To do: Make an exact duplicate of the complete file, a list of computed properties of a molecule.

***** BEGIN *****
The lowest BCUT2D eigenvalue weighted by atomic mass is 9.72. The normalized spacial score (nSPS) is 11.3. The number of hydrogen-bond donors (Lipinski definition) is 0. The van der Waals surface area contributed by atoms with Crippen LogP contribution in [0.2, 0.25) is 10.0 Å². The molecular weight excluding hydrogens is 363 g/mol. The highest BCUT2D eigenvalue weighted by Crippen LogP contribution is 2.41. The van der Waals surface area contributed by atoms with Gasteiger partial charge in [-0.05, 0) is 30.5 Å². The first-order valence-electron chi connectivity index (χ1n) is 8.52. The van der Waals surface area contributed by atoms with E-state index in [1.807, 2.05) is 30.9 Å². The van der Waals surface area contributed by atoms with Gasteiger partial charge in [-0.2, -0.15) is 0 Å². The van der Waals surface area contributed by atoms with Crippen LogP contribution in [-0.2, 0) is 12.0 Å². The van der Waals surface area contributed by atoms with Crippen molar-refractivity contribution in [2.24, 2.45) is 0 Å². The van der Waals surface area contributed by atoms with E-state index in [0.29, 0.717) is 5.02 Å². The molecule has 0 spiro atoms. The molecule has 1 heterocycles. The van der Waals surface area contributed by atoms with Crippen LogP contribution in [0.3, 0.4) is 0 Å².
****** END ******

The lowest BCUT2D eigenvalue weighted by atomic mass is 9.72. The normalized spacial score (nSPS) is 11.3. The number of hydrogen-bond donors (Lipinski definition) is 0. The van der Waals surface area contributed by atoms with Crippen LogP contribution in [0.2, 0.25) is 10.0 Å². The molecular weight excluding hydrogens is 363 g/mol. The highest BCUT2D eigenvalue weighted by Crippen LogP contribution is 2.41. The van der Waals surface area contributed by atoms with Gasteiger partial charge in [-0.05, 0) is 30.5 Å². The first-order valence-electron chi connectivity index (χ1n) is 8.52. The van der Waals surface area contributed by atoms with E-state index in [1.807, 2.05) is 30.9 Å². The van der Waals surface area contributed by atoms with Gasteiger partial charge in [-0.2, -0.15) is 0 Å². The van der Waals surface area contributed by atoms with Crippen LogP contribution in [-0.2, 0) is 12.0 Å². The van der Waals surface area contributed by atoms with Crippen molar-refractivity contribution in [2.24, 2.45) is 0 Å². The van der Waals surface area contributed by atoms with E-state index in [0.29, 0.717) is 5.02 Å². The molecule has 0 spiro atoms. The molecule has 1 heterocycles. The van der Waals surface area contributed by atoms with Crippen LogP contribution in [0.3, 0.4) is 0 Å².